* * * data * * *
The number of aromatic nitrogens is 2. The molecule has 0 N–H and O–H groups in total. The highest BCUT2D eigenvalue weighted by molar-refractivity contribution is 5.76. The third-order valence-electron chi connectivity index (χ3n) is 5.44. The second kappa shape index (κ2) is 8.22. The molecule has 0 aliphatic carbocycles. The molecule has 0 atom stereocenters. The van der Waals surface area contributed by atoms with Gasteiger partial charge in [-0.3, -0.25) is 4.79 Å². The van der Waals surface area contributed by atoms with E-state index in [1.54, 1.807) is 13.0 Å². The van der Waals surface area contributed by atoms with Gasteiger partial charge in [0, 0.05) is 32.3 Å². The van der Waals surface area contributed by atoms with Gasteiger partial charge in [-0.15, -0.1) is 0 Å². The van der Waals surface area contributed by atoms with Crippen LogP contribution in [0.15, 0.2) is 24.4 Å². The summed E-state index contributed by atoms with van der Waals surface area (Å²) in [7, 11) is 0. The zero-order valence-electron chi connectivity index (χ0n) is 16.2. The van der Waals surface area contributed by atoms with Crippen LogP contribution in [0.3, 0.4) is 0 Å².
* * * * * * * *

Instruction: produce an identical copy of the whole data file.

The number of aromatic nitrogens is 2. The molecule has 0 N–H and O–H groups in total. The highest BCUT2D eigenvalue weighted by molar-refractivity contribution is 5.76. The third-order valence-electron chi connectivity index (χ3n) is 5.44. The second kappa shape index (κ2) is 8.22. The molecule has 0 aliphatic carbocycles. The molecule has 0 atom stereocenters. The van der Waals surface area contributed by atoms with Gasteiger partial charge in [-0.3, -0.25) is 4.79 Å². The van der Waals surface area contributed by atoms with E-state index in [1.54, 1.807) is 13.0 Å². The van der Waals surface area contributed by atoms with Gasteiger partial charge in [0, 0.05) is 32.3 Å². The van der Waals surface area contributed by atoms with Gasteiger partial charge in [-0.15, -0.1) is 0 Å². The van der Waals surface area contributed by atoms with Crippen LogP contribution in [0.15, 0.2) is 24.4 Å². The summed E-state index contributed by atoms with van der Waals surface area (Å²) in [7, 11) is 0. The zero-order valence-electron chi connectivity index (χ0n) is 16.2. The van der Waals surface area contributed by atoms with Crippen LogP contribution in [0.3, 0.4) is 0 Å².